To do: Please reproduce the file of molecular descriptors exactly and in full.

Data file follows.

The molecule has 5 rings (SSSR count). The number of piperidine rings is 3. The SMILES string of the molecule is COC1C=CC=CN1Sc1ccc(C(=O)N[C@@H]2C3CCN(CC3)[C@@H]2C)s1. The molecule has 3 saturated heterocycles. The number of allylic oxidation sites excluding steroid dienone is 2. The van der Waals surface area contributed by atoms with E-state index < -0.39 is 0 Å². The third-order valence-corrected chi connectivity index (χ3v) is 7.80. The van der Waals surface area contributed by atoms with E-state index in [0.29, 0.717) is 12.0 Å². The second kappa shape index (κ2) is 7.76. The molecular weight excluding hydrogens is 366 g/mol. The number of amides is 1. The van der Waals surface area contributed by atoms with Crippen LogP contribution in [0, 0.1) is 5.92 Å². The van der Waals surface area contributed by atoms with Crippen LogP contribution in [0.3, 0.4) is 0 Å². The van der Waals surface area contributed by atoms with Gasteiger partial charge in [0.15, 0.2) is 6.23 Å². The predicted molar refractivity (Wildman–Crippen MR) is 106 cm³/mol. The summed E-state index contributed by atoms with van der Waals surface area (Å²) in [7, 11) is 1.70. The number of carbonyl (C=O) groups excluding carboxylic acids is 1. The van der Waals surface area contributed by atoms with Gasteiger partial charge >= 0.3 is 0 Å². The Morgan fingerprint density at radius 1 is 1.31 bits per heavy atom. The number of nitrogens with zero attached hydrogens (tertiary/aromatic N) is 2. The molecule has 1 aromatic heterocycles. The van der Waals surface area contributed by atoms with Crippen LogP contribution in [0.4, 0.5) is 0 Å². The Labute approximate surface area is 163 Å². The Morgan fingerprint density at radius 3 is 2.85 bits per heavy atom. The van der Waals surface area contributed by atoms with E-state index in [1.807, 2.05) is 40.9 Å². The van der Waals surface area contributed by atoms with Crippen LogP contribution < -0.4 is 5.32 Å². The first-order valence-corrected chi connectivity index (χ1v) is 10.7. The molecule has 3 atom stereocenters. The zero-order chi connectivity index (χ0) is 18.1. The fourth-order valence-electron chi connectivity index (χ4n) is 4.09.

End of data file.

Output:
The molecule has 5 rings (SSSR count). The number of piperidine rings is 3. The SMILES string of the molecule is COC1C=CC=CN1Sc1ccc(C(=O)N[C@@H]2C3CCN(CC3)[C@@H]2C)s1. The molecule has 3 saturated heterocycles. The number of allylic oxidation sites excluding steroid dienone is 2. The van der Waals surface area contributed by atoms with E-state index < -0.39 is 0 Å². The third-order valence-corrected chi connectivity index (χ3v) is 7.80. The van der Waals surface area contributed by atoms with E-state index in [0.29, 0.717) is 12.0 Å². The second kappa shape index (κ2) is 7.76. The molecular weight excluding hydrogens is 366 g/mol. The number of amides is 1. The van der Waals surface area contributed by atoms with Crippen LogP contribution in [0, 0.1) is 5.92 Å². The van der Waals surface area contributed by atoms with Crippen LogP contribution in [0.3, 0.4) is 0 Å². The van der Waals surface area contributed by atoms with Gasteiger partial charge in [0.15, 0.2) is 6.23 Å². The predicted molar refractivity (Wildman–Crippen MR) is 106 cm³/mol. The summed E-state index contributed by atoms with van der Waals surface area (Å²) in [7, 11) is 1.70. The number of carbonyl (C=O) groups excluding carboxylic acids is 1. The van der Waals surface area contributed by atoms with Gasteiger partial charge >= 0.3 is 0 Å². The Morgan fingerprint density at radius 1 is 1.31 bits per heavy atom. The number of nitrogens with zero attached hydrogens (tertiary/aromatic N) is 2. The molecule has 1 aromatic heterocycles. The van der Waals surface area contributed by atoms with Crippen LogP contribution in [0.4, 0.5) is 0 Å². The Labute approximate surface area is 163 Å². The Morgan fingerprint density at radius 3 is 2.85 bits per heavy atom. The van der Waals surface area contributed by atoms with E-state index in [1.807, 2.05) is 40.9 Å². The van der Waals surface area contributed by atoms with Crippen LogP contribution < -0.4 is 5.32 Å². The first-order valence-corrected chi connectivity index (χ1v) is 10.7. The molecule has 3 atom stereocenters. The zero-order chi connectivity index (χ0) is 18.1. The fourth-order valence-electron chi connectivity index (χ4n) is 4.09.